1. Your linked config settings. I do believe that Current Decay and Keep Current are the keys to the cadence-happiness kingdom. I went Current Decay @2 (super low) and Keep Current @60 thinking “decay out most power once I hit ‘comfy’ cadence”. Your Current Decay @8 and Keep Current at @40 tells me that ‘comfy cadence’ is probably higher than I think (hence the 8) but that once you get there, you need even _less_ current.
        2. I’m perplexed that so many folks in the community never really determined if the “Speed%” value in the config tool represents road speed or motor speed. Many seem to believe it’s motor speed. So I want to experiment with determining which Speed% roughly equals my comfy cadence (say 80-90rpm) then make just one PAS level: 90% power, my exact speed% cadence, Current Decay at 8 and Keep Current at maybe 50% — the goal being “this thing should do most of the work to get me to my comfy cadence then its job is to help me stay there, using as much power as necessary to do so”. So if I start up a hill, it’ll immediately start pulling large amps to keep that cadence up. That’s the idea, anyway!
        3. I’m still fascinated by the Kepler approach — Speed% @ 100 for all PAS settings but just incrementing the power level. My sense is that this wasn’t written for Pedelecs, instead more for throttler’s… but many people swear by it! Must be worth a shot.

        If none of those really do it for me, I’ll try the open source firmware. I really like that it exposes clear, solid parameters around each PAS level. “Assist up to 95 rpm cadence, limit power to 22 amps, limit speed to 22mph” etc. I have a LOT more confidence that it does what it says both because the labels are clear but also because the author is still quite responsive and actively working on the firmware. That’s really all I want in a PAS system: “help me get to my comfy cadence, don’t go any faster, and help me stay at that cadence”… “I choose the speed I want to go by which gear I select — gear x comfy cadence = speed”!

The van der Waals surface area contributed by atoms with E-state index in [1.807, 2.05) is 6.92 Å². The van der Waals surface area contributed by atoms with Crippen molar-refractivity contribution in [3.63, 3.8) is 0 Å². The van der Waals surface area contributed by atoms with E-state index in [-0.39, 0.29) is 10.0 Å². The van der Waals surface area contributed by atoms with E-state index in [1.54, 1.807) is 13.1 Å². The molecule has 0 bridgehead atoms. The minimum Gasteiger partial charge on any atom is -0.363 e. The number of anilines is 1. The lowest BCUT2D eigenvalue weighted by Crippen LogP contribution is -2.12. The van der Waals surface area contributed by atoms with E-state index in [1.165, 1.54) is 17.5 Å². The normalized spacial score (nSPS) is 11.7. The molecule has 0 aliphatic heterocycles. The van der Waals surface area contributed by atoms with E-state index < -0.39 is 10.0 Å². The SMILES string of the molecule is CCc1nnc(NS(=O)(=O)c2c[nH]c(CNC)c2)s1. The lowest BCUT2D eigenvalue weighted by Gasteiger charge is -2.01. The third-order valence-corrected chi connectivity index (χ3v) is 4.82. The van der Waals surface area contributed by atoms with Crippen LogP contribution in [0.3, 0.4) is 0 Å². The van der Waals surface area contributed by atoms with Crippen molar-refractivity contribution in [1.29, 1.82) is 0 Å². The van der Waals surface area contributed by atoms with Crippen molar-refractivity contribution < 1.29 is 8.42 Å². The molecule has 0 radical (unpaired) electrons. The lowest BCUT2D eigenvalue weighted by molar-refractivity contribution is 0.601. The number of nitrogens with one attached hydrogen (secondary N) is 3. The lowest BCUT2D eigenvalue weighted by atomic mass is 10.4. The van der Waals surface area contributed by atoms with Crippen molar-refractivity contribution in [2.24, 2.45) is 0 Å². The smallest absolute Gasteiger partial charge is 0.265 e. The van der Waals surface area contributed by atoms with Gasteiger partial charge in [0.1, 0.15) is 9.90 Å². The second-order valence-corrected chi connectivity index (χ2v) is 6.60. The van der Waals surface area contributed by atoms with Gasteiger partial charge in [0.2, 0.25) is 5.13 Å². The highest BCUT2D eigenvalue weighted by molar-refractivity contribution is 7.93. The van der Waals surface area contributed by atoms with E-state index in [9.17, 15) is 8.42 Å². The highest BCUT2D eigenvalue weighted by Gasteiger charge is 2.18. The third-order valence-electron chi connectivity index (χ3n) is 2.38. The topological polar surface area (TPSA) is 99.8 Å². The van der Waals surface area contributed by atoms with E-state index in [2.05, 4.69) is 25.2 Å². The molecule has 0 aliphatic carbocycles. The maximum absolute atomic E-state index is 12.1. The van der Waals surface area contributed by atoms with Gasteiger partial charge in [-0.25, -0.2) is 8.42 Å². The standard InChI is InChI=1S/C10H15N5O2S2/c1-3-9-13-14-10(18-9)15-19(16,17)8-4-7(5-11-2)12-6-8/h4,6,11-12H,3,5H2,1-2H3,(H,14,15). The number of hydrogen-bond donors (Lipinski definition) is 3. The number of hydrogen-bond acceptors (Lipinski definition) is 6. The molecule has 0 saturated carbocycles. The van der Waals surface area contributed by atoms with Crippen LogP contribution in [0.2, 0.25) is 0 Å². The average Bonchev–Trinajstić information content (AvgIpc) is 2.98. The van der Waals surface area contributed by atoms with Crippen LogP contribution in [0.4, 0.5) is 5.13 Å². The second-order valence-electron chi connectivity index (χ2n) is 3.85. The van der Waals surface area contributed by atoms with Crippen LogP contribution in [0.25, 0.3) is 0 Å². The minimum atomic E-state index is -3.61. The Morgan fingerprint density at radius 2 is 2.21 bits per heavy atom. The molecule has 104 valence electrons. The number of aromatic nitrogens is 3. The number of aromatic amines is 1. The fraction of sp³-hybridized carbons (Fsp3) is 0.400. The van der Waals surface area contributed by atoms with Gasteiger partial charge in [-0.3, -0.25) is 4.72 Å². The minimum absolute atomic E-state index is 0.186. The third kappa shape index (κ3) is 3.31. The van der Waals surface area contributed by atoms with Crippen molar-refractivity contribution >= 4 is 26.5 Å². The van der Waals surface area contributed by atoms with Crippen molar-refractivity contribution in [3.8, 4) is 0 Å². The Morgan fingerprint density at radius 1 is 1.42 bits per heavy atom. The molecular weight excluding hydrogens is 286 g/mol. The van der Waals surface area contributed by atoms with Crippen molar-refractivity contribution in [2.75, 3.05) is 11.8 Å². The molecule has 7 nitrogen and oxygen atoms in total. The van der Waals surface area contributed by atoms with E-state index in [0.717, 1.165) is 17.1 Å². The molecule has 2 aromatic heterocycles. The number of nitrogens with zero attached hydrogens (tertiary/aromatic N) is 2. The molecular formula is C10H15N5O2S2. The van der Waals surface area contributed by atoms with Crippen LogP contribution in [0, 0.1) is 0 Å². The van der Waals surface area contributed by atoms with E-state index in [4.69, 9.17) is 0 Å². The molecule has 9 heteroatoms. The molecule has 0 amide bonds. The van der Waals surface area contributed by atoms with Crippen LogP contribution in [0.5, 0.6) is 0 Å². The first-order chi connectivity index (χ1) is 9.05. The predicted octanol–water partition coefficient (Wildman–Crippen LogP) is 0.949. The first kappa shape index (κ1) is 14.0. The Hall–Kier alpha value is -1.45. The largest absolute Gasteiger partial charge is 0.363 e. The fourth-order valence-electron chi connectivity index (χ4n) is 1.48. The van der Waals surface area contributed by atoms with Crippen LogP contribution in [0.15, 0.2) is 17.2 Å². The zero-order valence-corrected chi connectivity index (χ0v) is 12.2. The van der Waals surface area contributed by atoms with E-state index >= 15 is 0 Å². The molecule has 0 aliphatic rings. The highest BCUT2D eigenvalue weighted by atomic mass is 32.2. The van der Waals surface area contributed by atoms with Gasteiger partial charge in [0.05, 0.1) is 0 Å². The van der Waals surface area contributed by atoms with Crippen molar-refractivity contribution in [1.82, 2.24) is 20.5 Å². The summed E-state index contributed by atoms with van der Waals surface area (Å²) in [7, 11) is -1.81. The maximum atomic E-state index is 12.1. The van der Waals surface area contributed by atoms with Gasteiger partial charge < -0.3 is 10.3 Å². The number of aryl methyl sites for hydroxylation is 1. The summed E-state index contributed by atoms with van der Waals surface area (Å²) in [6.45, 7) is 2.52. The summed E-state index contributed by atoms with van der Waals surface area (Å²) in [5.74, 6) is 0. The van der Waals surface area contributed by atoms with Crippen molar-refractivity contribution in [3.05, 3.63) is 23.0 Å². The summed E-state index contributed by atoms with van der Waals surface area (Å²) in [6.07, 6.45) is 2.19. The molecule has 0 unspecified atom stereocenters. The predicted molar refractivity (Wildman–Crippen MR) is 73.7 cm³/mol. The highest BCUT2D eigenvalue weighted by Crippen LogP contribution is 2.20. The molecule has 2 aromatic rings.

2. You have to remember a lot of these settings interact. In particular with the PAS level settings on the Basic screen. But doing justice to an explanation of how (and more importantly when) current decay can still make its presence known even if it is set to 8 on the hill climber config is not something that can be done in a Comments section 🙂 (I’ll try: you only feel it on relatively slow speeds, For example after you have crested a hill and your gearing is still very low and speed is increasing from REALLY slow to just slow as your cadence goes high). Speed percent is motor rpm speed based on sources I trust to have tested it intelligently. Motor rpm speed is not land speed or cadence rpms, and its upper limit (and therefore the percentage values) can vary by battery charge level. In my opinion this is best adjusted as if it is a broad brush stroke. Don’t try to be precise with it, because if you try that its a waste of time (I am sure this can be argued over). The Kepler approach is by no means unique. I have found this is better suited to a)throttlers or b)dedicated singletrack riders who want to dial out ALL current decay power reduction to prevent any reduction in assist on a steep hill. My personal feeling is this is more of an approach taken by non-cyclists as if you tinker with the settings just right you eliminate that cause for concern and still get a positive result with limited reduction in still-desirable areas.